If your carriage rocks, on the back of the carriage  and underneath it,  there should be a bar with 3 bolts ... tighten the bolts and see if that helps. Also look for a ridge on the front "v" way.... if its enough to catch your finger nail on, thats part of the problem.  
Is your bed width 6 or 7" wide?   Roger 


On Thu, Jan 3, 2019 at 11:47 AM, William Brown
<bigwilliebrown@...> wrote:
My bed is 48 inches long. Right now the lathe and the metal table it's mounted on are beside my shop waiting for a permanent bench to be built for it. I'm keeping it covered but it was pretty Rusty and crusty when I went to get it. It has some play in between the carriage and bed that I'm not sure where to adjust out.

On Thu, Jan 3, 2019, 2:04 AM Roger Bickers via Groups.Io <mr.concrete1964=yahoo.com@groups.io> wrote:
Please post a picture of the brass tag on the end of the door, and the face of the apron where the hand wheel and hand lever are. So we can see what size lathe youve got. Thanks. Roger.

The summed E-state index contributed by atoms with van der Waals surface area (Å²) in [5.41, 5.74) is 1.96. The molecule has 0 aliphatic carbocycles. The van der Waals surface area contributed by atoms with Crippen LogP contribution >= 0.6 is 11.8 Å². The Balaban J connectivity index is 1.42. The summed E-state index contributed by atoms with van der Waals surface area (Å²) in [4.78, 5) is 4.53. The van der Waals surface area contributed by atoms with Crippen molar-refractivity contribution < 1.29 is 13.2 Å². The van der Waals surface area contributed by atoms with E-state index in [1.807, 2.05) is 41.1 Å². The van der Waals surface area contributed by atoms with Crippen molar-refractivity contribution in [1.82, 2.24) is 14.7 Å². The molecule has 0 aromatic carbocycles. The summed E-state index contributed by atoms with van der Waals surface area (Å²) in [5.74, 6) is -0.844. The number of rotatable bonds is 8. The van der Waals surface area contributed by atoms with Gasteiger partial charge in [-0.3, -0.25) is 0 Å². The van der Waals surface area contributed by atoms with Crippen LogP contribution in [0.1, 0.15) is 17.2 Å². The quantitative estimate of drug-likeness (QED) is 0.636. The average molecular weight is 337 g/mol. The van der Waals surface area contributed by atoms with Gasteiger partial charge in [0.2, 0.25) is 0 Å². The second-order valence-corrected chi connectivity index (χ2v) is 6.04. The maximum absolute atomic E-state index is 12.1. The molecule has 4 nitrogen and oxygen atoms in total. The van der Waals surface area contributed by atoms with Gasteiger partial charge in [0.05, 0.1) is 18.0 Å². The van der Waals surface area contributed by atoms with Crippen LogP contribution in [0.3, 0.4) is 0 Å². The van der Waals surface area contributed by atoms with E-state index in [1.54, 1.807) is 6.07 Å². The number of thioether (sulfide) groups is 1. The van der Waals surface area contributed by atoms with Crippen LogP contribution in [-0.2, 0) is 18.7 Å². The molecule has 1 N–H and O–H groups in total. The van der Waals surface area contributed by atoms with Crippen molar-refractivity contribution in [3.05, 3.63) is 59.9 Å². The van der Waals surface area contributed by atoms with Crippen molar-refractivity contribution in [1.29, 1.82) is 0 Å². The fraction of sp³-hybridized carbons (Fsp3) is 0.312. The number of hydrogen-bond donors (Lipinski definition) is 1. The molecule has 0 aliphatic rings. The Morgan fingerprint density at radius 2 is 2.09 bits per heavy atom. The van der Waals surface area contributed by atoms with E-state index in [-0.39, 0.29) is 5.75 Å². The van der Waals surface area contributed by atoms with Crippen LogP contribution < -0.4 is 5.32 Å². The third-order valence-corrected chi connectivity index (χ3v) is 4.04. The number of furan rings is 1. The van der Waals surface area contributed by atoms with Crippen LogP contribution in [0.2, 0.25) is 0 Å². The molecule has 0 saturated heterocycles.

Re: SB9

William Brown
 

My bed is 48 inches long. Right now the lathe and the metal table it's mounted on are beside my shop waiting for a permanent bench to be built for it. I'm keeping it covered but it was pretty Rusty and crusty when I went to get it. It has some play in between the carriage and bed that I'm not sure where to adjust out.


On Thu, Jan 3, 2019, 2:04 AM Roger Bickers via Groups.Io <mr.concrete1964=yahoo.com@groups.io> wrote:
Please post a picture of the brass tag on the end of the door, and the face of the apron where the hand wheel and hand lever are. So we can see what size lathe youve got. Thanks. Roger.